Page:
DSX system to be a Dynamic Host Configuration Protocol (DHCP) client. If the installation site has a DHCP server, this means that the site server can automatically provide the DSX with the following important network settings: • IP Address (the network address of the DSX system). • Subnet Mask (that allows the site server to differentiate internal LAN from external internet addresses). • Router Address (the address of the site router that handles external internet traffic). • Domain Name Server (DNS) Address (the servers that convert domain names [like necdsx.com] to their numeric IP addresses). DHCP Modes The DSX can operate as a DHCP client in either of two modes: DHCP or DHCP with Manual IP. • DHCP • When the DSX is initially connected to the installation site LAN, it requests the site DHCP server to provide (lease) an IP address from it’s available pool of addresses. The DHCP server also provides the Sub- net Mask, Router Address, and the DNS address. Additionally, the DHCP server also tells the DSX the duration of the DHCP lease. Normally, the lease is automatically maintained as long as the DSX is connected to the site LAN. However, depending on the site DHCP server set up, the DSX may be periodically provided with a new IP address. Because of this, the DHCP mode may not be the best choice when using remote programming with the System Administrator. • DHCP with Manual IP • n this mode, the DSX gets the Subnet Mask, Router Address, and DNS Address from the site DHCP server but uses the IP address you manually enter. This may be your best choice when setting up remote programming with the System Administrator since the DSX IP address can never change. This option does not set up a DHCP lease, so the Subnet Mask, Router Address, and DNS Server Address settings are applied only one time. Always check with the site network administrator be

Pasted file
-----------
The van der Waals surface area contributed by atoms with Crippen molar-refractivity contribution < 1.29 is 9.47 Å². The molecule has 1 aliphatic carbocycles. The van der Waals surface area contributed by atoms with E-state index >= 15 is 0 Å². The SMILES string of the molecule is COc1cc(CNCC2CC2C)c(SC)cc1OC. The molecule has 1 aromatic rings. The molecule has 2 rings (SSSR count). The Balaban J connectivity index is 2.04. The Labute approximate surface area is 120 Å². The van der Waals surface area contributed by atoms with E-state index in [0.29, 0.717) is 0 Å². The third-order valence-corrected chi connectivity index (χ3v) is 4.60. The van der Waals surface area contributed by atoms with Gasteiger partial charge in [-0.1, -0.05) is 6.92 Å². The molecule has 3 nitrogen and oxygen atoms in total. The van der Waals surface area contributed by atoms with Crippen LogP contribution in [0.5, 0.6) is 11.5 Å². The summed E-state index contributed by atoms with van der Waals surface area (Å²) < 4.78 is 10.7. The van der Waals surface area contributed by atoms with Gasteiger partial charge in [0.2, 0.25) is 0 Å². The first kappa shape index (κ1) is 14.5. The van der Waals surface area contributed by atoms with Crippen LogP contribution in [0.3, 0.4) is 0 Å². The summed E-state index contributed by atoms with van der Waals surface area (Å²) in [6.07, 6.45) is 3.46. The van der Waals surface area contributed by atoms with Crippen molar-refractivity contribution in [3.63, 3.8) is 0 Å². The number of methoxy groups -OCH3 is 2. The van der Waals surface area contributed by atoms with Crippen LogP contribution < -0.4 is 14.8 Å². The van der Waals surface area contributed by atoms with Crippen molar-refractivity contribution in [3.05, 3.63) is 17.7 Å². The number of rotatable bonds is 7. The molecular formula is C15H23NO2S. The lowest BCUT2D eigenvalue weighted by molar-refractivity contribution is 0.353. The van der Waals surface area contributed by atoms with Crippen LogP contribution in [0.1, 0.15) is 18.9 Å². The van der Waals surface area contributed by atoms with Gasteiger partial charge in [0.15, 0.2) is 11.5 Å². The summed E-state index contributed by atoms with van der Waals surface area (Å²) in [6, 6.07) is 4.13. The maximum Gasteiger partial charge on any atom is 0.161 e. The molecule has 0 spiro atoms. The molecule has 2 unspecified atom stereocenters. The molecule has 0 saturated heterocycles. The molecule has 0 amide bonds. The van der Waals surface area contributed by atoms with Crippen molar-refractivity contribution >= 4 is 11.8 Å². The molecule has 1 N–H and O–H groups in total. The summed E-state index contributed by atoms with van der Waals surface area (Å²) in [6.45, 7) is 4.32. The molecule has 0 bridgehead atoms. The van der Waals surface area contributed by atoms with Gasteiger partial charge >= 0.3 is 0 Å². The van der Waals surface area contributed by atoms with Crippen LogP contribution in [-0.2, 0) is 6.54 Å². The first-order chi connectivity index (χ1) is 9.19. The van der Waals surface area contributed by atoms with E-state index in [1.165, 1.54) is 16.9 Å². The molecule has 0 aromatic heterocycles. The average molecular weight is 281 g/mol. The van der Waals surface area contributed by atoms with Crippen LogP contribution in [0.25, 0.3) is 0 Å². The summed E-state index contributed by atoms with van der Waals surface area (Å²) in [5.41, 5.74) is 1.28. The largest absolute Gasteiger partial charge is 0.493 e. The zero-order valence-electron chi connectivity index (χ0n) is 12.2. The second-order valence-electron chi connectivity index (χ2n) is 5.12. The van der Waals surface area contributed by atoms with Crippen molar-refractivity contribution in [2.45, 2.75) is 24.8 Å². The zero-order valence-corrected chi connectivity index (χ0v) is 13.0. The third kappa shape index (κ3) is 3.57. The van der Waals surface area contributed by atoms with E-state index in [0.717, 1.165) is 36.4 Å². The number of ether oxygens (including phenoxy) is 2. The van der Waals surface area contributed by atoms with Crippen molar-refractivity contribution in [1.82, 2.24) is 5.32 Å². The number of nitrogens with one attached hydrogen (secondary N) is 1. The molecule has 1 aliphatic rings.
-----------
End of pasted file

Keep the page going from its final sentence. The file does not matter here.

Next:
Incoming Ring Tone to set the incoming ring tones, which are the tones a user hears when a call rings an extension. These tones are grouped into four ring tone Ranges (1 ~ 4), also called patterns, that consist of a combination of frequencies. (You assign a specific Range to trunks in Program 22-03 and to extensions in Program 15-02.) Within each range there are three frequency Types : High, Middle and Low. (Service Code 720 allows users to choose the Type for their incoming calls.) Each Type in turn consists of two frequencies and the modulation played simultaneously to make up the tone. These frequencies are determined by their Frequency Number selected in Items 1 and 2 (see below). In this program, you assign the two Frequency Numbers and Modulation for each Type, for each of the four Ranges. The chart below shows the default Frequency Numbers for each Type in each Range.